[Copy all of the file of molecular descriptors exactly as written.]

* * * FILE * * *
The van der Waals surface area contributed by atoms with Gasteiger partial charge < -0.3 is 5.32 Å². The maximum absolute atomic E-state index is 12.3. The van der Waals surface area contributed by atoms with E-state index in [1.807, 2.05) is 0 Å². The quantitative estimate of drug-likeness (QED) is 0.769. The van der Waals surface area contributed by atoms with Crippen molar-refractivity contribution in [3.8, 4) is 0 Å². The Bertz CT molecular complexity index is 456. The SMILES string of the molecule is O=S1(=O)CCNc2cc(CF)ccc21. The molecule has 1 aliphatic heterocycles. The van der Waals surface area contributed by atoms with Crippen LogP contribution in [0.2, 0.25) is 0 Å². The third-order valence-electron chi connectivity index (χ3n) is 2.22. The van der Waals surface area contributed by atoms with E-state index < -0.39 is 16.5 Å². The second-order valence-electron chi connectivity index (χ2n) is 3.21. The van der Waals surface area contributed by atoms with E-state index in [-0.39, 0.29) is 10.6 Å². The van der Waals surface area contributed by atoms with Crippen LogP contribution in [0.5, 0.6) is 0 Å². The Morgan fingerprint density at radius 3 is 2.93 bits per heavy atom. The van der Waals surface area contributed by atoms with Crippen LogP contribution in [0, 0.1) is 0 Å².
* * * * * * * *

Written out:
The van der Waals surface area contributed by atoms with Gasteiger partial charge < -0.3 is 5.32 Å². The maximum absolute atomic E-state index is 12.3. The van der Waals surface area contributed by atoms with E-state index in [1.807, 2.05) is 0 Å². The quantitative estimate of drug-likeness (QED) is 0.769. The van der Waals surface area contributed by atoms with Crippen molar-refractivity contribution in [3.8, 4) is 0 Å². The Bertz CT molecular complexity index is 456. The SMILES string of the molecule is O=S1(=O)CCNc2cc(CF)ccc21. The molecule has 1 aliphatic heterocycles. The van der Waals surface area contributed by atoms with Crippen LogP contribution in [0.2, 0.25) is 0 Å². The third-order valence-electron chi connectivity index (χ3n) is 2.22. The van der Waals surface area contributed by atoms with E-state index < -0.39 is 16.5 Å². The second-order valence-electron chi connectivity index (χ2n) is 3.21. The van der Waals surface area contributed by atoms with E-state index in [-0.39, 0.29) is 10.6 Å². The van der Waals surface area contributed by atoms with Crippen LogP contribution in [0.5, 0.6) is 0 Å². The Morgan fingerprint density at radius 3 is 2.93 bits per heavy atom. The van der Waals surface area contributed by atoms with Crippen LogP contribution in [0, 0.1) is 0 Å².